By Keith Roulston
“I did something stupid yesterday,” George Mackenzie said the other morning as the gang gathered at Mabel’s Grill.
Molly Whiteside, who was in the midst of filling his coffee cup, choked in surprise and spilled some of the coffee. “You’re actually admitting you do stupid things? That’s a first.”
“I didn’t say ‘things’, I said I did one stupid thing,” George admitted.
“And that was?” Cliff Murray asked.
“Well, the TV went on the fritz and you can’t get anybody to fix them anymore so I went to the store to buy a new one.”
“Uho!” said Dave Winston.
“They’ve got so many different kinds and different sizes. I asked this clerk to help me and she said this was a smart TV and the other ones weren’t. Well, I mean who wants a dumb TV, so I bought the smart one. I figured maybe it could do something like make Donald Trump sound intelligent.”
“How’d that work out?” Dave said, barely suppressing a smirk.
“Well, I plug the thing in and push the ‘on’ button on the remote and the screen comes on and all it’s showing is on logos for Netflix and Google and a whole lot things I don’t even know about – nothing that even looks like it’s a TV! There aren’t even channel numbers on the remote!”
“So what did you do?” asked Cliff.
“I got desperate enough I even checked the manual. But they might as well have left that in the original Chinese for all the sense it made.”
“So, you’re not watching TV today, I take it,” asked Molly.
“No, after about two hours of pushing this and that I finally got the darn thing working,” said George.
“So you’re all set,” said Dave.
“Then, overnight, the power blinked,” said George.
“And did you remember how to get it working again?” wondered Molly.
“It took me about half as long as the first time but I finally got the blankety-blank thing working again.”
“So now you’re up and running,” said Molly.
“But then my wife wanted me to show her in case the power blinked and I’m not home.”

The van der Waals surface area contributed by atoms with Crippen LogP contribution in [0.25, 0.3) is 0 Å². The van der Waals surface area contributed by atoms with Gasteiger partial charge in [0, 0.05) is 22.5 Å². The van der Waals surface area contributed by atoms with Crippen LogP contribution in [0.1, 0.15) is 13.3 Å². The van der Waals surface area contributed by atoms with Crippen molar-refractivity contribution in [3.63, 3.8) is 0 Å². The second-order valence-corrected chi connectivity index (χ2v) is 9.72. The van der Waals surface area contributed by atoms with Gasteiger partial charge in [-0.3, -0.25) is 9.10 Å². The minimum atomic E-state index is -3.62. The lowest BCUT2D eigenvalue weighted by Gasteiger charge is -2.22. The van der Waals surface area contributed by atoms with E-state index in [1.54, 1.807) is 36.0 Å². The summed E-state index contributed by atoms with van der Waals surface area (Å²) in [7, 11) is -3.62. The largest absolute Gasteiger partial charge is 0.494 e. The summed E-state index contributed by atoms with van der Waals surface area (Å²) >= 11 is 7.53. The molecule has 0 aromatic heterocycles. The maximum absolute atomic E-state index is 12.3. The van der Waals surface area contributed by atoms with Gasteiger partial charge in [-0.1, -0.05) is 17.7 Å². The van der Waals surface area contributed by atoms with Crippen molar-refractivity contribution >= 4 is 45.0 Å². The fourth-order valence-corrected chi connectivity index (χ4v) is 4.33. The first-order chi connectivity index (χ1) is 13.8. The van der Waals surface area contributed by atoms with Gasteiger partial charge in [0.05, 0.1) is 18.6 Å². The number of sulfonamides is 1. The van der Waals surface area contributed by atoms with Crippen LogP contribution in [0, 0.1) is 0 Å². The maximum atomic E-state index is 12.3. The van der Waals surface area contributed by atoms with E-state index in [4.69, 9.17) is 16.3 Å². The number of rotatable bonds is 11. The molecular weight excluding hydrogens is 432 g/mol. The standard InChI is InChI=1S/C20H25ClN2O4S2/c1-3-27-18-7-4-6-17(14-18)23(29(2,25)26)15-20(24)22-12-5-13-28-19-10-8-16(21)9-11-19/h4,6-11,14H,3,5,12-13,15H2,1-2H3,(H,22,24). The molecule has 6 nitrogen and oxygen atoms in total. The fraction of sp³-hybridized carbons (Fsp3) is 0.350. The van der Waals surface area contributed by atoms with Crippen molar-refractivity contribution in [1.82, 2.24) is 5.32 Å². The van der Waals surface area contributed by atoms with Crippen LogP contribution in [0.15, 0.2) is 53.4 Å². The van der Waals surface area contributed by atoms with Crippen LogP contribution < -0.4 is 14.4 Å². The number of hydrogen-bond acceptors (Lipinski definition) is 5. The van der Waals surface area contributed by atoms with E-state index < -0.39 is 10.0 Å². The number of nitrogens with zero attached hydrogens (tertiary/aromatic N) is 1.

“How’d that go?” asked Cliff.
“We’re seeing the divorce lawyer on Monday.”
“Really?” asked Molly.
“No, but we need counselling.”
“I guess they should never sell somebody a TV that’s smarter than its owner,” said Cliff.
“What, you have to give the customer an IQ test?” asked Molly.
“No, if the customer’s over 35 they’re too old for a lot of this electronic equipment,” said Dave. “When I get some new electronic gadget I just give it to my kids. I get them to explain how to use it.”
“I’m surprised you’re drinking coffee,” Cliff said as George emptied his cup and motioned Molly to give him a refill. “I think what you’ve been through might have made me turn to drink.”
“Or pot,” said Molly. “They say that can be relaxing.”
“I’m not going to smoke pot!” said George. “It took me long enough to quit smoking when I started cigarettes when I was 15.”
“Now you can get your pot in all sorts of edibles like candies and cake,” said Molly.
“I’ll pass,” said George.
“From the projections they’re putting out for the growth of the cannabis industry you and I must be about the only people in the country who aren’t going to be getting high every day,” said Cliff.
“I can’t see all these predictions coming true,” said George. “Sometimes it sounds like these pot company bosses are sampling too much of their own product,” said Cliff.
“Well, who knows,” said Dave. “After a year or so of living with the constant politics of a minority government even you might be tempted to bliss out.” ◊